Who uses it: Civil engineers
What it means: A roughly-built sustaining wall of stones or concrete, alongside or under a river or stream, designed to prevent erosion
How to use it: To describe something that's just jumbled together, but still effective.
Dizzy and I start our walks most mornings behind the Standard Distributors warehouse, where you can follow a rocky path to a riprap wall by the Cobbossee Stream. It's getting late in the season to climb the rocks, which are already slick with moss and falling leaves. Soon they'll be icy, and we'll have to change our route.
I got a lot of work done earlier this week, and am now reading manuscripts for friends, so my reading list is not yet back up to its usual length. Maybe next week.
Anna, starting yet another trip last week, e-mailed me a list of the books she was taking along, a nice collection of midlist literary novels. "Why don't you ever read books like that?" she asked. I felt reproached.
But writing newsletters for two mystery bookstores has turned a general preference into an obligation, to some extent; I like to read crime fiction, but I also feel I need to read most of the books I'm writing about, even if I'm just writing short blurbs. Through this work I've been lucky enough to meet many authors who are very nice people, and I want to read books written by people I like. Finally, people pay me to read books, either as movie coverage or for research projects.
That leaves me with very little time to read sensitive, well-written books about middle-class people going through ordinary life crises. Frankly, if I want to read sensitive, well-written stuff about middle-class people going through ordinary life crises, I can just go back and read my journals from the 1990s. (Ooh, that sounds bad! I don't care, I'm not taking it back.) I'd rather read about things I'll never do and people I'll never meet... so here's my list of
What I Read This Week
Juris Jurjevics, The Trudeau Vector. Clunky prose and a couple of really dreadful sex scenes did not interfere with my thorough enjoyment of this Arctic thriller. Dr. Jessica Hanley, an epidemiologist, goes to a polar research station in the middle of winter to investigate the deaths of three scientists who appear to have frozen to death from the inside out. Hanley's inclined to rule out an infectious agent, but discovers that an entire submarine of Russian sailors has died from the same cause -- and then two more scientists in the research station die. I'm always fascinated with tales of polar exploration, and the descriptions of the Arctic night are terrific.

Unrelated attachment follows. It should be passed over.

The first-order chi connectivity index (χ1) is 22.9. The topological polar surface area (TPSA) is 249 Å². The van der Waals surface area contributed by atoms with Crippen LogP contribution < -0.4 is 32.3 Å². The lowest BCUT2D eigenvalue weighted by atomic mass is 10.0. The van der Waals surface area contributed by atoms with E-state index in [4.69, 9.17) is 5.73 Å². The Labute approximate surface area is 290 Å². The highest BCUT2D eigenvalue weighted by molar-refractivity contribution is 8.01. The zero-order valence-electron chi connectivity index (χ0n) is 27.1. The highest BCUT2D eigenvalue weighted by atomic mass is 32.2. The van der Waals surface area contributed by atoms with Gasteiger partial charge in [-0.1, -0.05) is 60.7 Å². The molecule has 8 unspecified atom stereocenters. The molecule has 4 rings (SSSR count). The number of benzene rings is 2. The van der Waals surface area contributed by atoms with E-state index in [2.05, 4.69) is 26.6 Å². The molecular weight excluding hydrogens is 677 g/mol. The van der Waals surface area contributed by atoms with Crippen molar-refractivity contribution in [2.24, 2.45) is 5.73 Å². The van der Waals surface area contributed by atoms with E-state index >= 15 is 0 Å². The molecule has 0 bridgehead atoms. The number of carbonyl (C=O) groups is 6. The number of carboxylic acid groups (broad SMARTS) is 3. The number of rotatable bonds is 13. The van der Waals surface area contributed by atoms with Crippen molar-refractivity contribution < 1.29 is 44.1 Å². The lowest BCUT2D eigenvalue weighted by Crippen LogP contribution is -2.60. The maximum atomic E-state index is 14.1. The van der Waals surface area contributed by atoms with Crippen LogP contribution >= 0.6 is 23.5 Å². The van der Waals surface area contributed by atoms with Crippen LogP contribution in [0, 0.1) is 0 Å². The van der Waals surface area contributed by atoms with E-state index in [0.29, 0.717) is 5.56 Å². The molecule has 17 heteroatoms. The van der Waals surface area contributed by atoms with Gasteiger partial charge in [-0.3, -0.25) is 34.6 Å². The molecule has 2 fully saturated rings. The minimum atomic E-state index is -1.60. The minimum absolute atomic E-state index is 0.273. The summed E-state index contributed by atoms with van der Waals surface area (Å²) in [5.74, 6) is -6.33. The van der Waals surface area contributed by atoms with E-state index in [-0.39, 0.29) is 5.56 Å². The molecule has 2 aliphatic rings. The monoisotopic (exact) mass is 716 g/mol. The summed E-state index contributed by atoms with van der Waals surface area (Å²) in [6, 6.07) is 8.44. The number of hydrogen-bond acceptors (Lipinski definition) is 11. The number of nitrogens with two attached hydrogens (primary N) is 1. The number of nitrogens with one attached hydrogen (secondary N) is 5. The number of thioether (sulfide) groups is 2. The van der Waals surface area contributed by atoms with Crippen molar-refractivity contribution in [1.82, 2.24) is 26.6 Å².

Robert Griffin, Affectionately, Wallace: The Life and Work of W.W. Gilchrist. I was unfamiliar with the work of this Maine artist, a student of Winslow Homer's whose work resembles both Homer's and John Singer Sargent's. This is a lovely book written by the artist's grandson, who was nice enough to send me a copy; it's a fine introduction to a gifted painter.
Neil Gaiman, American Gods. I first read this book in the strange, sad summer of 2002, when we were all still processing the events of September 11, and it felt like a long dream, or a recovered memory. I wanted to reread it before I read the sequel, Anansi Boys -- partly to refresh my memory of the book's plot, but mostly to see whether it was as good as I remembered. If anything, it's better. Gaiman imagines a United States inhabited by all the gods, demigods and demons its immigrant settlers carried with them; but as many of Gaiman's characters note, this is a bad country for gods, and only an apocalyptic battle will save them. This book is fantasy, travelogue, survey course of the world's religions, and the best meditation on the American character since de Tocqueville's Democracy in America. If you haven't already read it, buy it this weekend.